While the chamber and the county’s two CIDs are anxious to roll out the welcome mat to more transit in Cobb, at least one county commissioner is reserving judgment, for now.
“I have concerns with a countywide option and special service districts with regard to funding and usage,” says JoAnn Birrell, commissioner for District 3 in Cobb. “I can’t say I support anything right now until all the options are discussed and residents have an opportunity to weigh in. Regardless if the board agrees on a certain option, it will have to be a referendum for the citizens to decide in November 2019.”
Though expanding transit in Cobb is a hot topic around town, the community’s business leaders know there is no single solution for curing the county’s traffic woes. Luckily, there are several major improvement projects already underway.
The Town Center CID announced in May that Phase III of the South Barrett Reliever project received $10.4 million in federal funding from the Atlanta Regional Commission (ARC) – the largest award for a regional roadway project during that funding cycle. The grant was released through ARC’s Transportation Improvement Program (TIP), which allocates federal funds for the construction of high- priority projects.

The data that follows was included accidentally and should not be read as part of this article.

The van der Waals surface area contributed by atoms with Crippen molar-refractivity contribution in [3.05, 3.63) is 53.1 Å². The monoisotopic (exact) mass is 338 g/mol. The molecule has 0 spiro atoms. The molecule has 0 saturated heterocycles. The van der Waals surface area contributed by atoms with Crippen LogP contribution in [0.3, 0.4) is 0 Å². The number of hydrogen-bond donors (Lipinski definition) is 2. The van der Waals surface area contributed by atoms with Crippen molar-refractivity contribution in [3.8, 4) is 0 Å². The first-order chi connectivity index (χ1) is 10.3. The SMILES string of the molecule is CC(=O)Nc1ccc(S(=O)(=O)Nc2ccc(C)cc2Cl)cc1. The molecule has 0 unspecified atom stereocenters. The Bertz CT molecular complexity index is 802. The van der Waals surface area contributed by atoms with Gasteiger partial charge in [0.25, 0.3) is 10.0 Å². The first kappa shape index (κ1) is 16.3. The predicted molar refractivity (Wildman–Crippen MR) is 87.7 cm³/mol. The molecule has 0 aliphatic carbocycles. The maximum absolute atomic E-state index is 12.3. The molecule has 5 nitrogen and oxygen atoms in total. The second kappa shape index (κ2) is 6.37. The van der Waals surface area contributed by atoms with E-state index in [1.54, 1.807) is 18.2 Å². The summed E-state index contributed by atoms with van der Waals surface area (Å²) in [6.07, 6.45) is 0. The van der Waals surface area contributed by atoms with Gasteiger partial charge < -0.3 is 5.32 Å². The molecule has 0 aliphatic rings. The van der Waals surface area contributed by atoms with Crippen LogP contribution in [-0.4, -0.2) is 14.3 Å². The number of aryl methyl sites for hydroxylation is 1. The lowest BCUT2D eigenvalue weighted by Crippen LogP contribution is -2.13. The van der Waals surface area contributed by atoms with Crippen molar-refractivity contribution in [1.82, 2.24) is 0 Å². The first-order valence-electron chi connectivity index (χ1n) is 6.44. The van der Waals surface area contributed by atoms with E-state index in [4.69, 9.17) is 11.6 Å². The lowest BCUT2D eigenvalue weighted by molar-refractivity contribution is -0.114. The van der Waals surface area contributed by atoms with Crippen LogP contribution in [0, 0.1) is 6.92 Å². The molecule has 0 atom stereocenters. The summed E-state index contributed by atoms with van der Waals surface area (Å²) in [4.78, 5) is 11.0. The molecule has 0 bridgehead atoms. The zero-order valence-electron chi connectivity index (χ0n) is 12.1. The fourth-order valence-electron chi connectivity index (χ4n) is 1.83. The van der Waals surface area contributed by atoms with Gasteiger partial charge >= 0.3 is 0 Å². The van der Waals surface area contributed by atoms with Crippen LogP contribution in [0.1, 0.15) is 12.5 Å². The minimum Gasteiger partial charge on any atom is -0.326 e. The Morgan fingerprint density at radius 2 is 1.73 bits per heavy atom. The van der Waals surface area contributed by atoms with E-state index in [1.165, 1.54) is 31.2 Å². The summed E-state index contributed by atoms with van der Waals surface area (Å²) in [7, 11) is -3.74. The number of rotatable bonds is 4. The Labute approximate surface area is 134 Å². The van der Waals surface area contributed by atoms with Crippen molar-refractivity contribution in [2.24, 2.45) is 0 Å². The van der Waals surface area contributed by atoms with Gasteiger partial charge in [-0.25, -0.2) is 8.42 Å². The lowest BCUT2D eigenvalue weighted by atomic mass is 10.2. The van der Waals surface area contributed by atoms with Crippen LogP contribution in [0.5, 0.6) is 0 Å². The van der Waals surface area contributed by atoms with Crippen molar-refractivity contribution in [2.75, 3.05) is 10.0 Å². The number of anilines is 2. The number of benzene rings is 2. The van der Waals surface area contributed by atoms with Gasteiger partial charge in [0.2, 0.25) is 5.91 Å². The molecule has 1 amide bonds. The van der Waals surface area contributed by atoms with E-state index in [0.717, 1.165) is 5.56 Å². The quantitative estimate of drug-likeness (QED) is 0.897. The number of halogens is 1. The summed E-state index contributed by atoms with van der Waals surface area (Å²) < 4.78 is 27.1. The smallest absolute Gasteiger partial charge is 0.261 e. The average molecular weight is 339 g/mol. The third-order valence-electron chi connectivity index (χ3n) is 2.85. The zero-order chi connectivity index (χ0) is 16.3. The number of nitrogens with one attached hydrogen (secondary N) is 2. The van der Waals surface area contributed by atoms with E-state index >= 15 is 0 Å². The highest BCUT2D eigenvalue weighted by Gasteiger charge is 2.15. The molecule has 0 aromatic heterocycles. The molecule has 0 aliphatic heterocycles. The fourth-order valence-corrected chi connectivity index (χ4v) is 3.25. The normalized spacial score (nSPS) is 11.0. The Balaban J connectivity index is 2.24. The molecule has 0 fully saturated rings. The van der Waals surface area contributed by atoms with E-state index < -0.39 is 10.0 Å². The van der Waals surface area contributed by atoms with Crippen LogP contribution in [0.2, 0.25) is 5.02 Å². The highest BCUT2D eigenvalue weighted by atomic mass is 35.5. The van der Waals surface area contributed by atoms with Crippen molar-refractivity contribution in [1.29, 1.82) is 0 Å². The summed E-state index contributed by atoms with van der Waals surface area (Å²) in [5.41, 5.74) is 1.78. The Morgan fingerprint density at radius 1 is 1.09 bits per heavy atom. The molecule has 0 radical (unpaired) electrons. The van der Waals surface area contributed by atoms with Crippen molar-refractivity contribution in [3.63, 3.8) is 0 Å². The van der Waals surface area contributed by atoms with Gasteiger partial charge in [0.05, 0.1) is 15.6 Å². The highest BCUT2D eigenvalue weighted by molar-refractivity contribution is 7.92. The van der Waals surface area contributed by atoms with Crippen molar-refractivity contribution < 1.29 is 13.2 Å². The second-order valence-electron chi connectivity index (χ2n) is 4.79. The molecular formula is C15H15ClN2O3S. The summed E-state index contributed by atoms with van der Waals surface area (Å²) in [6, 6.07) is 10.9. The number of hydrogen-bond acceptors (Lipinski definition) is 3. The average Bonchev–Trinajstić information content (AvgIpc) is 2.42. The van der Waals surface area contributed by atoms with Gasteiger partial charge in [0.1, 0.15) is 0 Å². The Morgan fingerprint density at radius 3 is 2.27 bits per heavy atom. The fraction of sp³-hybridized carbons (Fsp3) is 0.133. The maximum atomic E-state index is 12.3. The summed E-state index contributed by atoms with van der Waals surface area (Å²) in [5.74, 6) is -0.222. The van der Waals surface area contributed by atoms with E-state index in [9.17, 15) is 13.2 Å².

“Since its inception, the Town Center CID has focused on increasing mobility and improving connectivity in the Town Center area,” Rathbone says. “The South Barrett Reliever is a key component to reaching that goal. Once completed, it will offer an alternative route for Barrett Parkway, reducing congestion at the I-75 interchange.”
The South Barrett Reliever project is the Town Center CID’s largest infrastructure project to date and will cost more than $45 million.